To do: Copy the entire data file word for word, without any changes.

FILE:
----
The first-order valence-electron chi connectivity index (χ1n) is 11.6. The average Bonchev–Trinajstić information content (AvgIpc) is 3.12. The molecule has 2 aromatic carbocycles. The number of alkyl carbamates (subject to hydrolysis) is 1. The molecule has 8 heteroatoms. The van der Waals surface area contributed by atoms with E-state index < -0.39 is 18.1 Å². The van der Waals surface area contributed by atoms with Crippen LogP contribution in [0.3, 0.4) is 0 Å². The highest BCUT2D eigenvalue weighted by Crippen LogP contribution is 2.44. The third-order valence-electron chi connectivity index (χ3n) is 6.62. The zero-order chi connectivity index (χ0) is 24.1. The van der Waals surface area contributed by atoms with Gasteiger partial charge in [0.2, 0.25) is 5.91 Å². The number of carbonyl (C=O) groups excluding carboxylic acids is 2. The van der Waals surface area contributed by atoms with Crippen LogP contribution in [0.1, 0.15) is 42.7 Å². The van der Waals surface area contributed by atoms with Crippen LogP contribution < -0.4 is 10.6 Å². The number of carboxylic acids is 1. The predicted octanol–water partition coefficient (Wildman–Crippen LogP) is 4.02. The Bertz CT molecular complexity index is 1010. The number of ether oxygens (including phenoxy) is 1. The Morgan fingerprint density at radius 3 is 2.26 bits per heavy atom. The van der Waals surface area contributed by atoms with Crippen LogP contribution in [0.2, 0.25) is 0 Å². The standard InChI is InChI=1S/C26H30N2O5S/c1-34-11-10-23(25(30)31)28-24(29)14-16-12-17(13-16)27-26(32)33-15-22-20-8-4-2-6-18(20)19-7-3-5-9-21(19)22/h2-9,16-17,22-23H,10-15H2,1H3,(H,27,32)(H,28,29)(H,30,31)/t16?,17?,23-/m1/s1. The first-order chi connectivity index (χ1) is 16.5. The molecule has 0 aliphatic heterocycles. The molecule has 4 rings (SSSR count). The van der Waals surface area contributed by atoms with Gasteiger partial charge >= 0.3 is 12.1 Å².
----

The first-order valence-electron chi connectivity index (χ1n) is 11.6. The average Bonchev–Trinajstić information content (AvgIpc) is 3.12. The molecule has 2 aromatic carbocycles. The number of alkyl carbamates (subject to hydrolysis) is 1. The molecule has 8 heteroatoms. The van der Waals surface area contributed by atoms with E-state index < -0.39 is 18.1 Å². The van der Waals surface area contributed by atoms with Crippen LogP contribution in [0.3, 0.4) is 0 Å². The highest BCUT2D eigenvalue weighted by Crippen LogP contribution is 2.44. The third-order valence-electron chi connectivity index (χ3n) is 6.62. The zero-order chi connectivity index (χ0) is 24.1. The van der Waals surface area contributed by atoms with Gasteiger partial charge in [0.2, 0.25) is 5.91 Å². The number of carbonyl (C=O) groups excluding carboxylic acids is 2. The van der Waals surface area contributed by atoms with Crippen LogP contribution in [0.1, 0.15) is 42.7 Å². The van der Waals surface area contributed by atoms with Crippen LogP contribution < -0.4 is 10.6 Å². The number of carboxylic acids is 1. The predicted octanol–water partition coefficient (Wildman–Crippen LogP) is 4.02. The Bertz CT molecular complexity index is 1010. The number of ether oxygens (including phenoxy) is 1. The Morgan fingerprint density at radius 3 is 2.26 bits per heavy atom. The van der Waals surface area contributed by atoms with Crippen LogP contribution in [0.2, 0.25) is 0 Å². The standard InChI is InChI=1S/C26H30N2O5S/c1-34-11-10-23(25(30)31)28-24(29)14-16-12-17(13-16)27-26(32)33-15-22-20-8-4-2-6-18(20)19-7-3-5-9-21(19)22/h2-9,16-17,22-23H,10-15H2,1H3,(H,27,32)(H,28,29)(H,30,31)/t16?,17?,23-/m1/s1. The first-order chi connectivity index (χ1) is 16.5. The molecule has 0 aliphatic heterocycles. The molecule has 4 rings (SSSR count). The van der Waals surface area contributed by atoms with Gasteiger partial charge >= 0.3 is 12.1 Å².